Those who have had babies know the extreme distress of the first few weeks.
You’re home from the hospital, but everything has changed.
There’s no longer just the two of you — now you are three and the third one depends entirely upon you.
The stress and anxiety of caring for a newborn for the first time cannot be underestimated — though it appears health-care workers and the public might have done just that.
An enormous research project looking into mental problems of new parents was recently conducted in Denmark, and has astounded health workers all over the world.
The study, published in the American magazine Journal of the American Medical Association, shows that young mothers are at a much greater risk for mental problems than other people, and not just postpartum depression.
The risk is particularly high in the first 10 to 19 days.
The study looked into the records of 2.3 million Danes over a 30-year period.
This makes it one of the largest studies of psychiatric illnesses after childbirth, an astounding accomplishment for a country of only 5.4 million people.
The authors went through data on residents of Denmark from 1973 to 2005 when about 1.1 million participants became parents.
Of 1,171 new mothers 658 were hospitalized with a mental disorder after childbirth. None of them had been diagnosed with mental illness prior to becoming parents.
New fathers don’t face as large a threat. The scientists say this is most likely because they don’t undergo the same physical and social changes that come with pregnancy and childbirth.
The mothers undergo dramatic physical changes after childbirth, including drastic hormone fluctuations.
These, along with sleep deprivation and the demand of breastfeeding, as well as societal expectations, could trigger mental problems, said lead author Trine Munk-Olsen, a researcher at Denmark’s University of Aarhus.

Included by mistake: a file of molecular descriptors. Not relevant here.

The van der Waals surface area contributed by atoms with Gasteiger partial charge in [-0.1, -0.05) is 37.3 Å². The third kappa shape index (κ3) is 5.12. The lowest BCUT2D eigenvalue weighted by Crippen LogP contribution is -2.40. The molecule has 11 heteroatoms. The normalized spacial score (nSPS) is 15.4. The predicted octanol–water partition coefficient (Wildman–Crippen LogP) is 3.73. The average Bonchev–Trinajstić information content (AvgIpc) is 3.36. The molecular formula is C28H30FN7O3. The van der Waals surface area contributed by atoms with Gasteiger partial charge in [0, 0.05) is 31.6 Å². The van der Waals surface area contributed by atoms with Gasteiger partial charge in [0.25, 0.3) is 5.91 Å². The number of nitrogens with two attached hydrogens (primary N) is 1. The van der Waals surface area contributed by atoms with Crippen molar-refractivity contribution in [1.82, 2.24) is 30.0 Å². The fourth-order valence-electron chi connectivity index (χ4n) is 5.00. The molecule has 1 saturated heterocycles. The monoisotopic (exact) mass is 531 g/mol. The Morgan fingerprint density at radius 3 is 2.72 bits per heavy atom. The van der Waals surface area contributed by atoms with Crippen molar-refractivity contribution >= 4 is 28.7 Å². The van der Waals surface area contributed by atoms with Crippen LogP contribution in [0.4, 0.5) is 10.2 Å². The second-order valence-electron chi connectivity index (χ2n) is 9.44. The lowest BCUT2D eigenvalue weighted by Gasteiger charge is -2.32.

The first 10 to 19 days presented the greatest risk to the women. Scientists suppose this is because that’s when the reality of the new responsibility settles in.
During these days, new mothers were found to be seven times more likely to be hospitalized due to mental problems than mothers with older infants.
When compared to women without children, the new mothers were four times more likely to be hospitalized due to mental illnesses.
On the other hand, new fathers showed no increase in mental problems when compared both to fathers of older infants and men without children.
The problems examined in the study included postpartum depression, bipolar disorder (manic depression), schizophrenia and adjustment disorders, which include unbearable anxiety.
The study was published recently in the Journal of the American Medical Association.
“Mental health is crucial to a mother’s capacity to function optimally, enjoy relationships, prepare for the infant’s birth, and cope with the stresses and appreciate the joys of parenthood,” says in the magazine’s editorial, which discusses the findings.
Trine Munk-Olsen said it’s likely the problems new Danish parents face also affect new parents in other developed countries, but different screening practices and health-care systems might create difference in numbers over hospitalizations.
Postpartum depression by itself affects about 15 per cent of American women, says an Associated Press article.
Sigrún María Kristinsdóttir is an Icelandic/Canadian writer, who until recently lived in the Yukon, but now resides in Reykjavík. She can be reached at firstname.lastname@example.org.